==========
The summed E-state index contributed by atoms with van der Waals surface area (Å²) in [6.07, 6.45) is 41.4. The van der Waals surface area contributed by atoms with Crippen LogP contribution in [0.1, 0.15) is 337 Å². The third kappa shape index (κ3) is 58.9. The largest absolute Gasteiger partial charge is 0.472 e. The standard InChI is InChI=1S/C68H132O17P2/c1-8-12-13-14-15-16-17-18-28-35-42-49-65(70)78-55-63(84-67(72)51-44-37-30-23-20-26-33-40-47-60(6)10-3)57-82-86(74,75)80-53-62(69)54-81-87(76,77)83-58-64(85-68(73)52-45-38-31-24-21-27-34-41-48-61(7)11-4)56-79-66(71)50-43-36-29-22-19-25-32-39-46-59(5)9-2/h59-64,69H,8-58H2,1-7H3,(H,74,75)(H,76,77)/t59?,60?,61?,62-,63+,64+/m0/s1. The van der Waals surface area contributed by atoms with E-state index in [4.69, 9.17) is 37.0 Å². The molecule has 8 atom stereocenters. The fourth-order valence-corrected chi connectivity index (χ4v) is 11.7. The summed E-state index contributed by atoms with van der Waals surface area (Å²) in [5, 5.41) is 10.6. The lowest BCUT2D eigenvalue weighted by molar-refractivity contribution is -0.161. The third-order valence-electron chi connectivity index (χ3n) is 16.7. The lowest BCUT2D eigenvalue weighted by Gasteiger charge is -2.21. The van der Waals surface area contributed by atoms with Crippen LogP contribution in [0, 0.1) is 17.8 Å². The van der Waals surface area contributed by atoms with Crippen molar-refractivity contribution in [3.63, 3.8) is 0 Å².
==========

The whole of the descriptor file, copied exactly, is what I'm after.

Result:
The summed E-state index contributed by atoms with van der Waals surface area (Å²) in [6.07, 6.45) is 41.4. The van der Waals surface area contributed by atoms with Crippen LogP contribution in [0.1, 0.15) is 337 Å². The third kappa shape index (κ3) is 58.9. The largest absolute Gasteiger partial charge is 0.472 e. The standard InChI is InChI=1S/C68H132O17P2/c1-8-12-13-14-15-16-17-18-28-35-42-49-65(70)78-55-63(84-67(72)51-44-37-30-23-20-26-33-40-47-60(6)10-3)57-82-86(74,75)80-53-62(69)54-81-87(76,77)83-58-64(85-68(73)52-45-38-31-24-21-27-34-41-48-61(7)11-4)56-79-66(71)50-43-36-29-22-19-25-32-39-46-59(5)9-2/h59-64,69H,8-58H2,1-7H3,(H,74,75)(H,76,77)/t59?,60?,61?,62-,63+,64+/m0/s1. The van der Waals surface area contributed by atoms with E-state index in [4.69, 9.17) is 37.0 Å². The molecule has 8 atom stereocenters. The fourth-order valence-corrected chi connectivity index (χ4v) is 11.7. The summed E-state index contributed by atoms with van der Waals surface area (Å²) in [5, 5.41) is 10.6. The lowest BCUT2D eigenvalue weighted by molar-refractivity contribution is -0.161. The third-order valence-electron chi connectivity index (χ3n) is 16.7. The lowest BCUT2D eigenvalue weighted by Gasteiger charge is -2.21. The van der Waals surface area contributed by atoms with Crippen LogP contribution in [0, 0.1) is 17.8 Å². The van der Waals surface area contributed by atoms with Crippen molar-refractivity contribution in [3.63, 3.8) is 0 Å².